An Easy Conditioning Plan

by | April 14, 2016, 8:30am 6

Conditioning workouts don’t have to be complex or super intense to be effective. This post will detail a simple way to organize your conditioning and encourage you to emphasize frequency over difficulty.

If you’ve had trouble sticking to a conditioning program in the past, or if you don’t feel ready for the ultimate season until you start playing in tournaments, then this method is going to be great for you!

An Easy Format

When I was younger my conditioning consisted of going out and running as much as I could. I assumed that the farther or longer I ran the better. It didn’t occur to me that even actual runners don’t train this way. And I didn’t think about the fact that most of my time on the ultimate field isn’t spent running in a straight line. Now I know better and you don’t have to make the same silly mistakes.

Instead I now alternate days of linear and multidirectional movement. For both types of workouts I predominantly use interval training which is more transferable to ultimate and also more effective in creating adaptation to training.

A common schedule for me would be to do more linear focused conditioning on Monday, Wednesdays, and Fridays. Then do lateral or multidirectional focused conditioning on Tuesdays and Thursdays. The multidirectional days stress the body in a way that transfers to playing ultimate. Having linear days in between is good because those workouts are less stressful but still provide the conditioning you need.

Example of a linear workouts

My staple is the 80/20 workout. This is an interval workout that involves 20 seconds running at 80% sprint speed followed by 40 seconds of rest. Each repetition should be about the same speed. This means the first few repetitions will feel easy and they will get more difficult as you go. Each repetition should be done with good running form. When form starts to be difficult to maintain, it’s time to stop.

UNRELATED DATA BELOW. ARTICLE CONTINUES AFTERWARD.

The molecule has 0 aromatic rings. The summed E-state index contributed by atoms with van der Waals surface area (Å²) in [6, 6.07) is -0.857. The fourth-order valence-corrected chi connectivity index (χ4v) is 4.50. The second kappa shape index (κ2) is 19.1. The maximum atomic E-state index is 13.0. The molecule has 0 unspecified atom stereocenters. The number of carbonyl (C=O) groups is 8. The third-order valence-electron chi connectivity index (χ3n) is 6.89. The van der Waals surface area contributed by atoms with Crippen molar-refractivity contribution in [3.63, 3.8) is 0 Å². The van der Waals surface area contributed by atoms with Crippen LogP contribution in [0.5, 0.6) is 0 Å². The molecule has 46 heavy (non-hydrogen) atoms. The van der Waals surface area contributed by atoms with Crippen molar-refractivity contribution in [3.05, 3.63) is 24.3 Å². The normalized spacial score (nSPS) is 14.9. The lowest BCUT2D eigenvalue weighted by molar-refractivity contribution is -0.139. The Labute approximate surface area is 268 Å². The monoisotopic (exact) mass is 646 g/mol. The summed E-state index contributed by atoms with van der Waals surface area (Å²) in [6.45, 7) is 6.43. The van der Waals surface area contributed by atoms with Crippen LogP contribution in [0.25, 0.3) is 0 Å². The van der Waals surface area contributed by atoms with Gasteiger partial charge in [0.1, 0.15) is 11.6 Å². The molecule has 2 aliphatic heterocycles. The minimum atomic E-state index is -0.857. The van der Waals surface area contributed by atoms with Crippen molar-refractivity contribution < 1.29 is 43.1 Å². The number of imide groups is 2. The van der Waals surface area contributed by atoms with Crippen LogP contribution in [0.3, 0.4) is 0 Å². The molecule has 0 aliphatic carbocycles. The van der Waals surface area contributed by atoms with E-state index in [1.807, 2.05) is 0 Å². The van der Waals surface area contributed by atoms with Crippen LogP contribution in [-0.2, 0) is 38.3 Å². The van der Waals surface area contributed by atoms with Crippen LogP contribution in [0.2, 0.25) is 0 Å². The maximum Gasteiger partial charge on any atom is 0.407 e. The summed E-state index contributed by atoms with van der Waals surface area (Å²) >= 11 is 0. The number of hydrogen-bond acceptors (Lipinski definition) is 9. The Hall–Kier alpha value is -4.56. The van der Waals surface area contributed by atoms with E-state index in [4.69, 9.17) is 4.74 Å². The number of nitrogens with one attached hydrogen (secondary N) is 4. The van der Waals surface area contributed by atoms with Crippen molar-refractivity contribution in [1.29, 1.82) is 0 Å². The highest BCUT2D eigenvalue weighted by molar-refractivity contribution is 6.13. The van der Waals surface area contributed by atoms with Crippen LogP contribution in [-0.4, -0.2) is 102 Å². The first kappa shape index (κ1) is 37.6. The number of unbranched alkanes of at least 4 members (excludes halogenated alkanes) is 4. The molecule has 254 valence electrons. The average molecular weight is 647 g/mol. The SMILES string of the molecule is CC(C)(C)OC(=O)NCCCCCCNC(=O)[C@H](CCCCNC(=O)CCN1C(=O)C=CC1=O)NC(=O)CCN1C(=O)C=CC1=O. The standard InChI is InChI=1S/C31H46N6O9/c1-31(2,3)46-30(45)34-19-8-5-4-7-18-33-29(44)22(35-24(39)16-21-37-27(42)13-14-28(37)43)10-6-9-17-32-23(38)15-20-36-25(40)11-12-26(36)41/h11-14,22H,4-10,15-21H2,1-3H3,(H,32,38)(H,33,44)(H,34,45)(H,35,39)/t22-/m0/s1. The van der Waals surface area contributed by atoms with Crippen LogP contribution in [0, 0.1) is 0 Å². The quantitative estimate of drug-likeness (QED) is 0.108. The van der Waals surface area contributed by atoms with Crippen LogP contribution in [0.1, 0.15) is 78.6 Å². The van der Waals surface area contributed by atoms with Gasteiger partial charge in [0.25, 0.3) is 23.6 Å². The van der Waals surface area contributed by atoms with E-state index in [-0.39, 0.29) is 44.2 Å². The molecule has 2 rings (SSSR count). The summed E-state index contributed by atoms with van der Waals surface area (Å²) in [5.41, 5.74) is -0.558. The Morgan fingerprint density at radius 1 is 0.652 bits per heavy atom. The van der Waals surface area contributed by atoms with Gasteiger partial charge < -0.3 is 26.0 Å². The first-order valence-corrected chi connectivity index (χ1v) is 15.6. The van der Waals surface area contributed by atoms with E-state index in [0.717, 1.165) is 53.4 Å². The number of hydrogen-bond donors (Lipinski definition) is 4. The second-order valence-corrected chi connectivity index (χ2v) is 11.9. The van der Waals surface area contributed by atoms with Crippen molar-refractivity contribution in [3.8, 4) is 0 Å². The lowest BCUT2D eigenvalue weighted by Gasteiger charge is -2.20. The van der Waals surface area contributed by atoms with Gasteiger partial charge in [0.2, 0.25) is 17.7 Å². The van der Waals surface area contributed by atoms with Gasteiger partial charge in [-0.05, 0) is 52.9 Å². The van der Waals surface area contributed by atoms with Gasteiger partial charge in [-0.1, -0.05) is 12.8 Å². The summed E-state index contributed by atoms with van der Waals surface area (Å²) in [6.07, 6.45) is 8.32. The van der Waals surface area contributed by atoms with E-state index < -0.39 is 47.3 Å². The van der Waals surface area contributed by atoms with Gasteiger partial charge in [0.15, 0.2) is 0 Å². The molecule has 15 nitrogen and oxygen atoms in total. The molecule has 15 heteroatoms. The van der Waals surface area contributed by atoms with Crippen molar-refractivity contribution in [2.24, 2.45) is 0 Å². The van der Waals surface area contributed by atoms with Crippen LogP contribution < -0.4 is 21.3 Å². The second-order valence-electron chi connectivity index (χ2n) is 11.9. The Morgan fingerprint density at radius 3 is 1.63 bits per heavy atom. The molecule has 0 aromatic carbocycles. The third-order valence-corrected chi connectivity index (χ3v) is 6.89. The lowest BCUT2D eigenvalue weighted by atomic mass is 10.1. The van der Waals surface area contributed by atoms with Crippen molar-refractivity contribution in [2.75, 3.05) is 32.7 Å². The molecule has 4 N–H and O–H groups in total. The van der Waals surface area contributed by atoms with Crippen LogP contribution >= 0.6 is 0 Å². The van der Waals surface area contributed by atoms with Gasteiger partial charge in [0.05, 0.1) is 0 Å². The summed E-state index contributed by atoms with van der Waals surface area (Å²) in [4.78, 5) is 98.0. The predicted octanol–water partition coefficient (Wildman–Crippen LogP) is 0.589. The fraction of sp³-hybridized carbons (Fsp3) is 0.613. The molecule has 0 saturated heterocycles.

For other examples of linear workouts:
The Science of Interval Training
Three Interval Protocols I’ve Used Successfully

Example of a lateral movement workout

Take a circuit of three exercises: skater hops, shuffles, and short shuttles and do them for 30-second intervals with rest periods between each exercise. Early in the preseason, start with very low volume (4-5 repetitions) and longer rest intervals of 90 seconds. When I work the volume up to nine repetitions, I drop the rest intervals down to 60 seconds and begin again at 4-5 reps.

For other lateral or multidirectional movement workout ideas:

My Standard Lateral Movement Workout
Simple Format for Small Spaces
MC’s The Cutting Tree

My lateral workouts are usually higher intensity intervals with incomplete rest. This is another reason for them to be less frequent than the lower intensity linear intervals above. Emphasize good form and being able to execute each interval explosively. The purpose is to train yourself to be explosive for more repetitions. Don’t practice moving at lower intensity. Instead increase your rest intervals until your body adapts.

Pro Tip: For linear days I recommend sneakers on a track or on grass. For multidirectional days I recommend cleats on grass so that you best replicate the stresses of the ultimate field.

Easy Does it

A common error among ultimate players is to think every conditioning workout has to feel super hard in order to get results. This can backfire if your workouts are so hard that you have trouble motivating yourself to do them. It’s also not the most effective or efficient method of creating positive adaptation.

Extremely difficult workouts are not only not necessary, but may even be less effective. The above format will produce efficient adaptation by focusing on frequency rather than difficulty.

Every type of training stimulus has its own unique window of opportunity where applying that same stimulus leads to adaptation. For example, if you have a heavy leg day at the gym and did the same thing the next day and the next, you would not get adaptation, you’d get a decrease in performance due to overtraining. If you did a heavy leg day once every two weeks you would also not get adaptation because that’s not frequently enough.